« Last Edit: December 04, 2012, 09:23:04 PM by Patricia Sheley » Logged

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neile
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« Reply #14 on: December 07, 2012, 12:41:51 AM »
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For all the non-photographic stuff, make sure to grab a copy of Kauai Revealed (if you haven't already). I also have a ton of reviews of Kauai business up on Yelp, particularly around the Po'ipu area since that's where we stay when we go.

Have a great time!

Neil
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James Orr
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« Reply #15 on: December 07, 2012, 02:54:36 PM »
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Too bad you're not going to Oahu.  I have family in Kailua and know the island well.  I found this video of Kauai a few months ago and thought it was fantastic.  I have another link with some great Kauai work that includes locations.  I'll have to find it later.

http://vimeo.com/50067628
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orchidblooms
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« Reply #16 on: December 10, 2012, 12:55:51 AM »
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Ok, since my family punted on going down to New Zealand...we rented a nice house in Poipu, Kauai...

So, any thoughts on where to shoot there (or near there)?



i  was in hawaii last summer for 5 weeks - on the big island...  had planned to go to kauai and maui - never made the trips found plenty to do where i was - betting you will as well...  note of caution - i was shooting  in the black lava at sea level - waves coming in tide was rising - things were getting wetter...  flooop... just like that...   i went down fast - somehow kept tripod / camera in the air and dry - the lava is more slippery than ice when it is wet...   

enjoy your trip...
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Steve Lefkovits
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« Reply #17 on: December 18, 2012, 10:29:50 AM »
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One more thought for you and everyone that goes to Kauai in the wintertime.  Try very hard to plan your whale watching for a day when there is a high pressure front and the seas will be calm.  The water can be extremely rough (it is on most days.) The tour operators tend not to tell you about the wave conditions, you have to ask and do your own research to make sure it's a day that you can comfortably sit or stand, let alone shoot.  I've experienced both kinds of days there and won't ever again make the mistake of not carefully checking the marine report a day in advance and asking experienced boaters what it will mean in terms of enjoyability.
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ArnieZ
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« Reply #18 on: December 20, 2012, 12:22:39 PM »
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Jeff, you may want to look at Walter Iooss's work from Kauai, stunning.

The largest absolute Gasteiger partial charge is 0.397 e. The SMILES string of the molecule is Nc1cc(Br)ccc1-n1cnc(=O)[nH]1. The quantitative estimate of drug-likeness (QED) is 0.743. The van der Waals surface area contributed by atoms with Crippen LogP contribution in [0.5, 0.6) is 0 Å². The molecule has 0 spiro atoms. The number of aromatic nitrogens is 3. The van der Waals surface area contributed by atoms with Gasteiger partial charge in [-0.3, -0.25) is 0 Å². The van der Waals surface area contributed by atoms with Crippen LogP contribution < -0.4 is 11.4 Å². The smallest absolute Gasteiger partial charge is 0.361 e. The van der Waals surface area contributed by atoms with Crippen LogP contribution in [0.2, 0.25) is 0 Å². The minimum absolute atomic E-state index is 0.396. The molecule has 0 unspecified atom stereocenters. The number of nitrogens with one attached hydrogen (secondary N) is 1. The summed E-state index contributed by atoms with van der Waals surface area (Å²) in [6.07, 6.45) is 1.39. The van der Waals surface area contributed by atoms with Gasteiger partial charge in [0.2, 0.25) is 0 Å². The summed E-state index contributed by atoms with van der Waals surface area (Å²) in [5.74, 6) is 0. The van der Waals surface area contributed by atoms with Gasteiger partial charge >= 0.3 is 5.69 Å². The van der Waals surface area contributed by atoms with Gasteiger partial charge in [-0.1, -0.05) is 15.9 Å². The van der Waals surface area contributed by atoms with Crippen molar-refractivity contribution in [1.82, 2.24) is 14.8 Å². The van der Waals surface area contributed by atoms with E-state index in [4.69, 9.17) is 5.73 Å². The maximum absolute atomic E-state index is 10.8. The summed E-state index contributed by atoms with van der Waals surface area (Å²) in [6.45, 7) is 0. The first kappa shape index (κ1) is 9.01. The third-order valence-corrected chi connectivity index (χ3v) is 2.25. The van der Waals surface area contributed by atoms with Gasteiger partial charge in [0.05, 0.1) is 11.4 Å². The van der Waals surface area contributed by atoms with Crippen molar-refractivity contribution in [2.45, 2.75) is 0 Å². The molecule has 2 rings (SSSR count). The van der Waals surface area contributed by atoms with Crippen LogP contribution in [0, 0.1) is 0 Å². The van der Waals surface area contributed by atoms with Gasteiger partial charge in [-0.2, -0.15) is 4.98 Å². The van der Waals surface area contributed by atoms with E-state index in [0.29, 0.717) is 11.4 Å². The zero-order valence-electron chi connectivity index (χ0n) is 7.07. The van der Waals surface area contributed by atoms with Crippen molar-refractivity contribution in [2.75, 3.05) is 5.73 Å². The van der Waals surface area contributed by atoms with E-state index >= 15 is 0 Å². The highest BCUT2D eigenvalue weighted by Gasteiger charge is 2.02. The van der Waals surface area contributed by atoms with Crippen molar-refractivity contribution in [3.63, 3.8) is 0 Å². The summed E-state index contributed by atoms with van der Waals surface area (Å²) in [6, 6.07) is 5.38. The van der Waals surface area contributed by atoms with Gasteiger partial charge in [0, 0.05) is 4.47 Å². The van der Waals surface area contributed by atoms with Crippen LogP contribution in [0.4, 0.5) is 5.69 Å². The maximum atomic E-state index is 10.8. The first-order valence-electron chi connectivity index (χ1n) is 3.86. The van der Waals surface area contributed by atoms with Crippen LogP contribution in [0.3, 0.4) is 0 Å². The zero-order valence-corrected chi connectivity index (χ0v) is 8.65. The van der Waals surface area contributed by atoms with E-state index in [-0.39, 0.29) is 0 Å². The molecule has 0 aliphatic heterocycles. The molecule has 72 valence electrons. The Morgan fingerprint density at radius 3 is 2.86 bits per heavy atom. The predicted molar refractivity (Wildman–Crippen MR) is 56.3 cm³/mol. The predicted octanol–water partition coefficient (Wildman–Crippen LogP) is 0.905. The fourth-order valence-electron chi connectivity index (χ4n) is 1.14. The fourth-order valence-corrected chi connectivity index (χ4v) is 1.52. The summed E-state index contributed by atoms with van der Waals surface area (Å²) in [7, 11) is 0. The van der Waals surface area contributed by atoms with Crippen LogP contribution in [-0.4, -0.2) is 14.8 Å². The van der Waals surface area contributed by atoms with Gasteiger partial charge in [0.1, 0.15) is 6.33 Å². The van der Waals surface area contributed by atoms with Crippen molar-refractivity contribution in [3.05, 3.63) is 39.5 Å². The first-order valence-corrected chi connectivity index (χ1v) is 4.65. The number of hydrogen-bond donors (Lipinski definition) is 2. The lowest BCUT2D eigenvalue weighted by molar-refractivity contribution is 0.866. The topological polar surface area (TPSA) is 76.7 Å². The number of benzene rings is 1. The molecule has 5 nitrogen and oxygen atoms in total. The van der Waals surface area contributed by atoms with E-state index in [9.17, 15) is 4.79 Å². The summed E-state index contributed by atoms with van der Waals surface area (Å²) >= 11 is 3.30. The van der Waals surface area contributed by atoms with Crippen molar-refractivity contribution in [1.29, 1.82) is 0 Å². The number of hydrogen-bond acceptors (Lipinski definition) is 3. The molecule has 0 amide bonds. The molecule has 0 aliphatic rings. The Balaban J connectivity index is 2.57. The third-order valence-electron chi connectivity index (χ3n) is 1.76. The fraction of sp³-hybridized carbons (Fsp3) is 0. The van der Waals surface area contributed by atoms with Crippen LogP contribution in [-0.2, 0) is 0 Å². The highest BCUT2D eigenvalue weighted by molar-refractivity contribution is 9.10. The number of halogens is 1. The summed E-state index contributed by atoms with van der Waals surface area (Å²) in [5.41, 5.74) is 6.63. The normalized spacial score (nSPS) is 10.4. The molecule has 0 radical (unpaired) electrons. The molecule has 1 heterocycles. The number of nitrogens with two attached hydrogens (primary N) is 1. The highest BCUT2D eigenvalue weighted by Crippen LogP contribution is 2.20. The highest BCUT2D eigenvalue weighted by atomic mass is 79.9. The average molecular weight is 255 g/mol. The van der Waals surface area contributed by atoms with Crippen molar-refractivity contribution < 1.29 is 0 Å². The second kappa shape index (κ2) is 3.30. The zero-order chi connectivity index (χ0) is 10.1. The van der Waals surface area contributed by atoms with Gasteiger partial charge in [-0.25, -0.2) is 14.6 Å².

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leeonmaui
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« Reply #19 on: December 30, 2012, 03:12:02 PM »
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Aloha,

wet, wet, wet, that's Kauai in the winter.
Kauai being older is arguably the most beautiful of the Hawaiian islands, its beaches are better, its reef system is more developed and the mountains are more lush and eroded.

you are staying in the ugly part of the islands, ostensibly sunnier.
the best guide book is; Kauai revealed.

Get in your car, head north, once you get closer to the north shore the true beauty of the island is more apparent.
One of my favorite locations is gotten to by taking the shoreline foot path that leaves northward/west from Ke'e beach, not the Kalaulau trail which also leaves from Ke'e beach.
about a one minute walk along this trail along the shore will lead you to a very rich shooting location, the surf conditions can be really fun to shoot, and sunsets can be just awesome.
The kalaulau trail is a great trail but it ain't for the faint of heart...
the first beach on the kalaualau trail is nice, and up in the valley is a really nice waterfall, the hike up in the valley is not that fun, the whole evolution from Ke'e beach to Hanakapiai beach and stream/falls is most likely a good half a day leave your condo early, like 5 AM at the latest, parking at Ke'e can be challenging. park and hit the trail to try and be the first person on the beach :-)

Princeville's Hideaway beach can be amazing, but wind and weather can screw it up pretty fast leaving Hanalei bay heading north there are lots of locations, don't be afraid to park and get out along the road, lots of little beaches tucked away...

A doors off helicopter tour can be done which is just amazing.

anywhere past Princeville on the north shore is just wonderful, great beaches and mountains.
Kauai is really easy and fun to explore, its really got an open heart, and will reveal its beauty to anyone with not much effort.
Get the book, it will tell you everything you need to know, I think there is even an app...

wet wet wet, the second wettest spot in the world is on Kauai!
make sure to take a CPF really is needed, grads can also come in handy.

great restaurant; Bara-cuda, tapas style local grown and rasied/caught food in an elegant/informal setting.